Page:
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Sun 14 Jul 2013 09:00 AM

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Staff say UAE firms not obeying Ramadan work hours

Ministry of Labour says no employees meant to work more than 36 hours per week

Staff say UAE firms not obeying Ramadan work hours

Employees in UAE private sector firms have claimed that they are being made to work more than six hours per day during Ramadan, despite rules from the Ministry of Labour stipulating otherwise.

According to regulations issued by ministry, companies must reduce working hours for both Muslims and non-Muslims to no more than 36 per week, or six hours per day, during the Islamic holy month. This rule applies to employees in both free zone and non-free zone areas across the Gulf country, and should result in no reduction in pay.

However, a number of Arabian Business readers have said that they are being made to work longer hours.

“I work for a construction company and even if there is very little work to do we are forced to sit in the office,” said one Arabian Business reader. “[They] make us sit in the office for ten hours.”

“Our company has asked to work from 8am to 6pm, as [is the] usual time for non Muslims. Is it right? Also, we are not paid for overtime as well,” another said.

“Same thing every year. Everyone is reminded of the hours they should be working. Reality is always different. Some companies do what they want. Nothing changes unfortunately,” another Arabian Business reader claimed.

When contacted for clarification on its working hours, a spokesperson Dubai Multi-Commodities Centre, one free zone in the emirate, said that it was “governed by the Ramadan working hours as announced by the Ministry of Labour”. A spokesperson for free zone Dubai Media City did not respond to a request for comment on the matter.

There is no suggestion any of aforementioned workers were employed by companies in either free zone.

Ramadan began on July 10 this year and will run for either 29 or 30 days. During the holy month, Muslims abstain from eating, drinking and smoking during the daylight hours.

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wotrules 7 years ago

Happens every year and nothing will ever change on this. Non-muslims work normal hours in most companies.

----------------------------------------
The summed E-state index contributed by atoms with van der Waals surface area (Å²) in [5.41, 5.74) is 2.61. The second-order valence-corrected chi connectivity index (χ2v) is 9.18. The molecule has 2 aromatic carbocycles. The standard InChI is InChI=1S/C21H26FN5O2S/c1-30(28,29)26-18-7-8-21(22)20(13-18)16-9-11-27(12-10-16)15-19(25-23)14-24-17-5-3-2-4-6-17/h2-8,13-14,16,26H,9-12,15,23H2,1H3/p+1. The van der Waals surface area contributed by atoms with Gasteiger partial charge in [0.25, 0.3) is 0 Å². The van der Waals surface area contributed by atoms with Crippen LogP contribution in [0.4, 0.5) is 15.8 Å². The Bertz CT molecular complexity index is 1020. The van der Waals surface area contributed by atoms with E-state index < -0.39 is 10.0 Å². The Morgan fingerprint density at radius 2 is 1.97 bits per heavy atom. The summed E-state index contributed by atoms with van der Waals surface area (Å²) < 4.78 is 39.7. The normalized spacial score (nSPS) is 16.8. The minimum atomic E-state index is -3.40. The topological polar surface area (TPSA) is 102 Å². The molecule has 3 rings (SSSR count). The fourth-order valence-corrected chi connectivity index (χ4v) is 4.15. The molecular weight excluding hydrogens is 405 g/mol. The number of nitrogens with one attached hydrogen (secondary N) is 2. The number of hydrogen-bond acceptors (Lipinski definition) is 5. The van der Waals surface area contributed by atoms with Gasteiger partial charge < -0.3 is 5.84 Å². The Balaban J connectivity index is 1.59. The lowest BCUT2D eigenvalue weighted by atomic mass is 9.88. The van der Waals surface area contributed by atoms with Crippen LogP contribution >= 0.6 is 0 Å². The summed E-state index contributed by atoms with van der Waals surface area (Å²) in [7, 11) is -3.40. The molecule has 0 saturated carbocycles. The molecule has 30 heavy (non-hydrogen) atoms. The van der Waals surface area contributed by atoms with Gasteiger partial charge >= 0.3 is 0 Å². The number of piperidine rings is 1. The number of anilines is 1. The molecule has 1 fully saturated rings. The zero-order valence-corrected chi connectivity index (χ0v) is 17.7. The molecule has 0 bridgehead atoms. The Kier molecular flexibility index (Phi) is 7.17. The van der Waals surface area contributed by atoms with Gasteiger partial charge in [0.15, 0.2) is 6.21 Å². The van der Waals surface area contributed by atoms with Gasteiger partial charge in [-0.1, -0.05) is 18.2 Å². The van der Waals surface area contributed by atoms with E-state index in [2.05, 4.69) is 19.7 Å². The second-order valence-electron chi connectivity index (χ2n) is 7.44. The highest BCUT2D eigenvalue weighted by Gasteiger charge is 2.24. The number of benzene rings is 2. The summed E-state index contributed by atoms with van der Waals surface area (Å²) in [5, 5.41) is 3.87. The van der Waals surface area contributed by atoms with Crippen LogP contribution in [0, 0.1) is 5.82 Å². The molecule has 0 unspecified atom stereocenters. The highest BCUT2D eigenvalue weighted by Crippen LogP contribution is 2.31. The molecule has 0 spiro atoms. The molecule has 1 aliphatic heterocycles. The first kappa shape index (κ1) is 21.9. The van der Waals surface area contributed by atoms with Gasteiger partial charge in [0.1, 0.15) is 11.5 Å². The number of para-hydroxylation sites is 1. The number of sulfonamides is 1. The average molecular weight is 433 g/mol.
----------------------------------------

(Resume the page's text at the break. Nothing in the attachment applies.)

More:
When one of the largest companies in Dubai says it is not bound by the labour law, only a very brave staff member will question that. So life goes on as normal.

Interestingly, in Abu Dhabi they do follow the rules.

Zam 7 years ago

Evan Qatar ... same story most of the private sector employee should work more then 6 hours !!!! very unfair..

Kumdhar 7 years ago

I agree with wotrules.
Here at the Co whih I work also, 06 Hrs rule is only applicable for Muslims. Others work normal hours or more.

angel 7 years ago

Yes that's true,our manager let us work more than six hours because she said we are not Muslims, is that right?

Wisede 7 years ago

In our Company, the rules are enforced. We do work 6 Hours a day. Some staff (including Muslims) sometimes work up to 7 or 8 hours on their freewill. I think it is the HR responsibility to enforce the rules and regulations and to protect the employees right as well. Alas, in some organizations working hours are even made harder and indeed it is not justified at all.

prakash 7 years ago

While it is legal right of the worker to work 6 hrs per day during Ramadhan, it is also important to understand that in many companies the non - fasting staff enjoy all the benefits of eating and drinking during office hours, so why grumble at the employer who is already suffering from the work delays and various losses due to casual absences, work errors and various other losses the employer suffers due to employee negligences during the rest of the year. I totally agree that it is unfair to make the fasting staff work beyond the stipulated working hours. The laws are for the benefit of both the Employer and the Employee and should be viewed with the spirit of fairness.

nimby 7 years ago

If there is a law it should be followed.
Not explained or justified, followed.

If it says for all, and specifies even for non-muslims as it does, that is the law.

Follow it to the letter or change it.
But dont try and explain it away whilst it is law.

kumar 7 years ago

same is the case with my company. I wish either the private companies flouting rules and the govt could come to some agreement for the sake of employees.

anjali nair 2 years ago

our company work from 8 to 6 in ramdan timing? wat to do even saturaday some time in friday